Monday, March 20, 2017

April Coffeehouse at Camden Public Library

Sara Grey and Kieron Means will offer their “Western Song” musical saga at the Camden Public Library Coffeehouse on Thursday, April 6, at 7:00 pm. Admission is only $10 at the door. This presentation is a unique look at songs in the oral tradition of people who migrated into the Panhandle, the Great Plains, and the Western States. “There was so much happening in the west between the 1800s and the 1920s,” says Sara, “and songs evolved to reflect all this activity, including the gold rush, the outlaws, the ranchers, the cattle drives, the railroad, the Mormon tradition and the isolation, particularly of women, in the prairie.

“With westward migration, people began to create songs that reflected the regions they settled in. They also sang the old songs that had come with them and these began to evolve due to their new environment. Black music and songs also had a great influence,” Sara continued. “This is not a random collection of well known western songs. A great deal of research has gone into the songs and their background. It is a unique and rare collection of old songs and ballads from many sources.”

Sara and Kieron sing these songs from the heart. Some are stark and unaccompanied and others are with Kieron on guitar and Sara on old-time banjo. They chat about the songs and their history, but not in a scripted narrative, they have good fun both playing as well as discussing their vast knowledge of traditional songs and encouraging audience participation. The music be illustrated throughout with a slide presentation of wonderful old photographs that bring to life the stories behind each song.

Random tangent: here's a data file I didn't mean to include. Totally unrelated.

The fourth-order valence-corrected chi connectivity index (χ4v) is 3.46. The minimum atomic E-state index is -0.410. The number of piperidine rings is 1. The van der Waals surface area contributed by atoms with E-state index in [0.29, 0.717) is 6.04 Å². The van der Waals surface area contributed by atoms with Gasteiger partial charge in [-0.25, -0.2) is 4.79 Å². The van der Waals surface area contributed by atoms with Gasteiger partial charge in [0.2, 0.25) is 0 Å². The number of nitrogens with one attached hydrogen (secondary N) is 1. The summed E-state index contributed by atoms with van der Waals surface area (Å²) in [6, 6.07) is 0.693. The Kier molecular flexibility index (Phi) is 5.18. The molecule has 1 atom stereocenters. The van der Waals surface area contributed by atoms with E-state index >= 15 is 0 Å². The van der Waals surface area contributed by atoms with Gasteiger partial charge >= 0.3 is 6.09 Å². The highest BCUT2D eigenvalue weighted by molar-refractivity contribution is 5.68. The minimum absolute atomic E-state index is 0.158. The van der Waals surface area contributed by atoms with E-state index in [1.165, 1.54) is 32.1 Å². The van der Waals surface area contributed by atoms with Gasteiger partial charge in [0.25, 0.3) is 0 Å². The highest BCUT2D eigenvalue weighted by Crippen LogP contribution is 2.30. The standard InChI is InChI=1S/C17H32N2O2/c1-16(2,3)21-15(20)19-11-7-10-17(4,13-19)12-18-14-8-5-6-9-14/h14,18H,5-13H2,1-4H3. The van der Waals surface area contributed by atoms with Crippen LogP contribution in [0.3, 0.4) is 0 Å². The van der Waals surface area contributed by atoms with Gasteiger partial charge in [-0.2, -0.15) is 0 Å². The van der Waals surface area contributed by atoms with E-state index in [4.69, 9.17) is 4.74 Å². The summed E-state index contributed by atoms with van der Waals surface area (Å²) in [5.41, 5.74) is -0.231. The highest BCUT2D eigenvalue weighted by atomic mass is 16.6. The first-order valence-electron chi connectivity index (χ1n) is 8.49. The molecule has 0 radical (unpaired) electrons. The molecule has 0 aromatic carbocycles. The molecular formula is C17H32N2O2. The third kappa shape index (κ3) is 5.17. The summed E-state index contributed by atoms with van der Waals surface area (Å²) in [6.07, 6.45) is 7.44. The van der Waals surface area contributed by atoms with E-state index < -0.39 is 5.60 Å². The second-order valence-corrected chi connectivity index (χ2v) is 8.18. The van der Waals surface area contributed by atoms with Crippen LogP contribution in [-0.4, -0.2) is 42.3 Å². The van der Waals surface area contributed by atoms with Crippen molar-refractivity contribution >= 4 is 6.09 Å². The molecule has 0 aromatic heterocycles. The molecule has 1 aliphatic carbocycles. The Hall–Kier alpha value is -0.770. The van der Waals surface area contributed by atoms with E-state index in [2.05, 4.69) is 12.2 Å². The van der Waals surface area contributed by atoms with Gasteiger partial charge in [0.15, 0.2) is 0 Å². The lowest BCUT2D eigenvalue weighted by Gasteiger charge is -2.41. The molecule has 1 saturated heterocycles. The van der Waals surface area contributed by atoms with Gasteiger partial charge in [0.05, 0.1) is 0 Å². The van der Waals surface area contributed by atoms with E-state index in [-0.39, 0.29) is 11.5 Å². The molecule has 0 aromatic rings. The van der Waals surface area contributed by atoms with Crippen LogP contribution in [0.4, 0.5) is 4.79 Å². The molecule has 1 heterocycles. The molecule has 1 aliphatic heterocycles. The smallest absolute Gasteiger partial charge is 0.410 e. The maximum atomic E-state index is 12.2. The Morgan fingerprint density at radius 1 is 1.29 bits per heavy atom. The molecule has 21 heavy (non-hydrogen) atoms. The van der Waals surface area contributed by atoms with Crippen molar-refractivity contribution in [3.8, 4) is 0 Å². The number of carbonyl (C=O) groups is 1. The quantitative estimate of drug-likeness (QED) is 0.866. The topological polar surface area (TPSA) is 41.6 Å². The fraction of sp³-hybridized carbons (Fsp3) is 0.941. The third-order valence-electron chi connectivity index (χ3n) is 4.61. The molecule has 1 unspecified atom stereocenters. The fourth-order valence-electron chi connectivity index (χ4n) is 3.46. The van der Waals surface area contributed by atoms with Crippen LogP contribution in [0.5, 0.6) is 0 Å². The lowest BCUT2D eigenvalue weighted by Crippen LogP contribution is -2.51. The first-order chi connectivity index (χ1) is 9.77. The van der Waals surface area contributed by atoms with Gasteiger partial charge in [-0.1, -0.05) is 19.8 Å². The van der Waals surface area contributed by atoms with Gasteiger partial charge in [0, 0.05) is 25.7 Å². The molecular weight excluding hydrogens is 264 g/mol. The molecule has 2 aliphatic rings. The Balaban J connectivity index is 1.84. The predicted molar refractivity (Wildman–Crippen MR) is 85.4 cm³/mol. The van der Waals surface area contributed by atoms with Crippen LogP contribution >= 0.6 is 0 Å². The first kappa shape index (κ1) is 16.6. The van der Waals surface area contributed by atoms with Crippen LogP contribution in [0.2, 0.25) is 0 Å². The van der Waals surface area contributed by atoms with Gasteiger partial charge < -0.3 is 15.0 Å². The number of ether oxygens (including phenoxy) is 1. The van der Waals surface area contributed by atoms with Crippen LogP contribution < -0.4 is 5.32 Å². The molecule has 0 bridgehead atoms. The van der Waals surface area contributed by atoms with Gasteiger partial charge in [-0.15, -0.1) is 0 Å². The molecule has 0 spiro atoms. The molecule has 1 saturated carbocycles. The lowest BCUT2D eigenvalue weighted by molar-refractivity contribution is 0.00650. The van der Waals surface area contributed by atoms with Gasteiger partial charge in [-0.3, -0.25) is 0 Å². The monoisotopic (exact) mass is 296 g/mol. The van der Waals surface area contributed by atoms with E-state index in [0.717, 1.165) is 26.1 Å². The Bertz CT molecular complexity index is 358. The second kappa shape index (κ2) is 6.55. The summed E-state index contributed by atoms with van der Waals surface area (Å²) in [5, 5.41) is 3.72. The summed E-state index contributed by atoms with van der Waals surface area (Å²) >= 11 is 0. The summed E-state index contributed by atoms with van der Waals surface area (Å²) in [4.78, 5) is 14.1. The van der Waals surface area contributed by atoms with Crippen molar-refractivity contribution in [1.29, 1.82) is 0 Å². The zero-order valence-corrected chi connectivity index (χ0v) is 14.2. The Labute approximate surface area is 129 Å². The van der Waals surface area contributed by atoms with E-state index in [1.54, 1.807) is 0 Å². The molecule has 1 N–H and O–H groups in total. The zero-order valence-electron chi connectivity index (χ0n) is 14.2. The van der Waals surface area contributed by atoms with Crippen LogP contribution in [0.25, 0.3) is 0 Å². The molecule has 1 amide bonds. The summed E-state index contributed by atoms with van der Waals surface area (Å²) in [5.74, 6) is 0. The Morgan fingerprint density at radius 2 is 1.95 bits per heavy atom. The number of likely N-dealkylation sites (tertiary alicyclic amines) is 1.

CDs of the songs with background notes will also be available. For more information visit

Sara Grey
“Sara Grey is one of that rare breed of singers who have been involved with traditional music over many years and absorbed its vital essence. In Sara’s performance, the art of the singer and that of the story teller merge to produce a web of tales and songs capable of transporting an audience from the concert hall or club room to the intimacy of a kitchen fire side.”  — Brian Peters

“Kieron has such a tremendous passion when he sings; his voice is especially striking, achieving the rare combination of a high lonesome edge with a warm richness of timbre, and it has a power to move the listener that few of his generation can match. His guitar playing is unconventional, its spareness a mile away from any notion of fancy picking, but it’s highly effective, while his stage presence is charismatic, yet laid-back. His songs range from old-time, through the blues — which he sings with startling conviction — to the work of tradition-influenced songwriters, and his own compositions have people, who know a good song when they hear one, nodding in approval.”  — Living Tradition

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